Location of Aia within the Basque Autonomous Community

Coordinates: 43°14′12″N 2°08′55″W / 43.23667°N 2.14861°W / 43.23667; -2.14861
Country  Spain
Autonomous community  Basque Country
Province Gipuzkoa
Comarca Urola Kosta
Time zone CET (UTC+1)
  Summer (DST) CEST (UTC+2)
Postal code 20809
Dialing code 34 (Spain) + 943 (Gipuzkoa)
Website Official website

Aia (/ˈ.ə/; Basque: [ai.a]) is a small village situated on the slopes of Mount Pagoeta in the Basque province of Gipuzkoa, Spain. It is located 30 km to the west of Donostia-San Sebastián and about 10 km inland from the coastal town of Zarautz. Aia is set amongst hills and forests, and surrounded by mountains. The town still retains its ancient character, with the large Church of San Esteban building as an impressive centrepiece. The population of Aia has gradually declined since the 1950s, to a population of 1,750 in 2005.


Based on cave paintings and engravings and also stone implements that have been found in the Aia district, it is believed that human habitation of the area dates back to over 10,000 years ago. The town of Aia itself was mentioned in one of the oldest documents of Gipuzkoa dated 1025. The town was also mentioned as being part of the Union of Sayaz in the Decree of the Brotherhood of the Province of Gupuzkoa in 1375.

Farming was originally the main economic activity in the Aia district, with families of the small villages living within closed, self-sufficient economic systems. Land was generally owned by the municipality and rented to the farmers to work. Specialised crafts also began to develop, and in particular Aia became a main centre for the production of iron. This was largely due to the abundance of natural deposits of iron in the area. Numerous foundries were established in the area, which had a significant impact on the growth of the local population. It was from these foundries that many family lineages in the Aia district developed. The demise of these old forges in Guipúzcoa was brought about by the introduction of blast furnaces that ran on coal.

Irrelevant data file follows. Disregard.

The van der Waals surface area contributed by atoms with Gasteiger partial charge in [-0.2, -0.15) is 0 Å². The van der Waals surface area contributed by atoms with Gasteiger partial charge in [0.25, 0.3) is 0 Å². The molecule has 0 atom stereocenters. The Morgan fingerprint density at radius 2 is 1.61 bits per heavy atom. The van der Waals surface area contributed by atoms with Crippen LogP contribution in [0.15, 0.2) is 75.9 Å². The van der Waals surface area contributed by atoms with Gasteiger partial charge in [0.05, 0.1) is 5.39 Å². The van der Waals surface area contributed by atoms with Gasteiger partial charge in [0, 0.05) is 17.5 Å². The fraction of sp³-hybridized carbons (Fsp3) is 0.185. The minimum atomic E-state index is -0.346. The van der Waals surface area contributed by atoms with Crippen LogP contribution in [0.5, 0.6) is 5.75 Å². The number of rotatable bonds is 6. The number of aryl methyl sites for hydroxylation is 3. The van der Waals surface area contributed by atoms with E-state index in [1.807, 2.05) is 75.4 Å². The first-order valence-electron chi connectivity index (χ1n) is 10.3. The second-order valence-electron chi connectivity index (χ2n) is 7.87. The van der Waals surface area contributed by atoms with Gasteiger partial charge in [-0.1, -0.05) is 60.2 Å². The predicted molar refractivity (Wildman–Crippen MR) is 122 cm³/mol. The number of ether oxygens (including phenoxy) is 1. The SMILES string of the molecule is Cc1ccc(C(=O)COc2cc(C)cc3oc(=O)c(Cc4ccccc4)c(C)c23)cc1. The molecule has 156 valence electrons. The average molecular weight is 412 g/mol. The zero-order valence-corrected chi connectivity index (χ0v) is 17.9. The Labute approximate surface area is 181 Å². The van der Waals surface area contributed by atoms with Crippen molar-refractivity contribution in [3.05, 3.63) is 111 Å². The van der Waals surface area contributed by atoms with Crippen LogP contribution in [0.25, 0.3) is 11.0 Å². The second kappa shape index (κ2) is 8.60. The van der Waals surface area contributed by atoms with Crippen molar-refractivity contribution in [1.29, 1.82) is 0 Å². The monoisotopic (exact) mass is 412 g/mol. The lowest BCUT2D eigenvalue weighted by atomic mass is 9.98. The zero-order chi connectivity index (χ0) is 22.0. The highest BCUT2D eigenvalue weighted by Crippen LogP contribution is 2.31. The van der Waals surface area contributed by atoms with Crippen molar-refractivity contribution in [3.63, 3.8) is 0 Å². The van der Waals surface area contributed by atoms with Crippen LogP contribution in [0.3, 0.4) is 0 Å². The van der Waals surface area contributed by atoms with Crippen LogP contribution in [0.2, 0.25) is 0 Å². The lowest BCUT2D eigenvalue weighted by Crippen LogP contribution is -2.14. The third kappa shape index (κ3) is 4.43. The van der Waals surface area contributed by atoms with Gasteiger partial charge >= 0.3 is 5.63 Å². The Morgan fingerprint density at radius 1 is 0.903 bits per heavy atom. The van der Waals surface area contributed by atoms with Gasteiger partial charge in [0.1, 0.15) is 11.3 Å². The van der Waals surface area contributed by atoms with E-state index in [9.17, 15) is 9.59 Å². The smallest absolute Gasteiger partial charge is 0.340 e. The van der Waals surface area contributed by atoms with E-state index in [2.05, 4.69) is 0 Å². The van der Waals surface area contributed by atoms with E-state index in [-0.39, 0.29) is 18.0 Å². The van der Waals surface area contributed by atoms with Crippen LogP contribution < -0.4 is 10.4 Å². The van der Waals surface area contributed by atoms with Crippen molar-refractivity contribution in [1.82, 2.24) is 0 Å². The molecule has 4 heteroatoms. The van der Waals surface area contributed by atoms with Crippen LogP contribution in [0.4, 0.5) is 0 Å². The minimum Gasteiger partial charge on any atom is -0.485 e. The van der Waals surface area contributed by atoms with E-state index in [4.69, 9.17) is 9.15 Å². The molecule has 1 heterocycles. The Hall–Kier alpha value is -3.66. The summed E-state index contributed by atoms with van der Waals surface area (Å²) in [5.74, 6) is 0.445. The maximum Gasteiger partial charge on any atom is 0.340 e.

Aia is known for its natural beauty, still situated amongst Basque farmlands largely unchanged over the past couple of hundred years. It has several impressive attractions that are well known across the province. The 1,335-acre (5.40 km2) Pagoeta Nature Reserve sits just to the west of the town of Aia and preserves not only the natural beauty of the area but also the district's cultural heritage. The park contains numerous ruins of old mills, foundries, and farmhouses, and even some ancient burial mounds dating back 5,000 years.

Agorregi Forge, near Aia, Gipuzkoa Province

The Agorregi Forge, located within the park, is one of the best preserved examples of a foundry in Gipuzkoa province. The forge which can be seen today was built in 1754 by the Lord of Laurgain Palace over the ruins of an earlier version. Lying at the bottom of a deep valley near Manterola farmhouse, it used the river's hydraulic energy to power its great bellows and turn its waterwheels.

Also situated near Aia and within the Pagoeta Nature Reserve is the Iturraran Botanic Garden. The garden was established in 1986 and includes more than 1,000 species of plants, trees, and shrubs from all over the world. It also includes some endangered flora of the Basque Country.

External links

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